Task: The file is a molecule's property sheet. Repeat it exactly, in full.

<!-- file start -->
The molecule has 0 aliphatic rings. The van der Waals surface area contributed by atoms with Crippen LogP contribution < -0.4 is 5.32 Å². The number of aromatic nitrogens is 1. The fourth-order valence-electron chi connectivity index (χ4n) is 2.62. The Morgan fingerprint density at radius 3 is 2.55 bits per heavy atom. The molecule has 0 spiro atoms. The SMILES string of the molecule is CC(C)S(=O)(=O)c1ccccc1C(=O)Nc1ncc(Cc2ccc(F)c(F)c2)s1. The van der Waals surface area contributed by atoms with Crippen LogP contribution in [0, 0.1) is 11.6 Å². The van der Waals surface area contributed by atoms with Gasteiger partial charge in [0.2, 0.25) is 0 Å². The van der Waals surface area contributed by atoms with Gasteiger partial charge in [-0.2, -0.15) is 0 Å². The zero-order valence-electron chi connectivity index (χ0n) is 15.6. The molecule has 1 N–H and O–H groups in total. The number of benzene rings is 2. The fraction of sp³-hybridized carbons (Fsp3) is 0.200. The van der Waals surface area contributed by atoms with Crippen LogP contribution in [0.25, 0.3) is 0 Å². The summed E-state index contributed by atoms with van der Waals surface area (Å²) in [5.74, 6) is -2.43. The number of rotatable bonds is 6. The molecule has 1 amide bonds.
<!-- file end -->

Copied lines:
The molecule has 0 aliphatic rings. The van der Waals surface area contributed by atoms with Crippen LogP contribution < -0.4 is 5.32 Å². The number of aromatic nitrogens is 1. The fourth-order valence-electron chi connectivity index (χ4n) is 2.62. The Morgan fingerprint density at radius 3 is 2.55 bits per heavy atom. The molecule has 0 spiro atoms. The SMILES string of the molecule is CC(C)S(=O)(=O)c1ccccc1C(=O)Nc1ncc(Cc2ccc(F)c(F)c2)s1. The van der Waals surface area contributed by atoms with Crippen LogP contribution in [0, 0.1) is 11.6 Å². The van der Waals surface area contributed by atoms with Gasteiger partial charge in [0.2, 0.25) is 0 Å². The van der Waals surface area contributed by atoms with Gasteiger partial charge in [-0.2, -0.15) is 0 Å². The zero-order valence-electron chi connectivity index (χ0n) is 15.6. The molecule has 1 N–H and O–H groups in total. The number of benzene rings is 2. The fraction of sp³-hybridized carbons (Fsp3) is 0.200. The van der Waals surface area contributed by atoms with Crippen LogP contribution in [0.25, 0.3) is 0 Å². The summed E-state index contributed by atoms with van der Waals surface area (Å²) in [5.74, 6) is -2.43. The number of rotatable bonds is 6. The molecule has 1 amide bonds.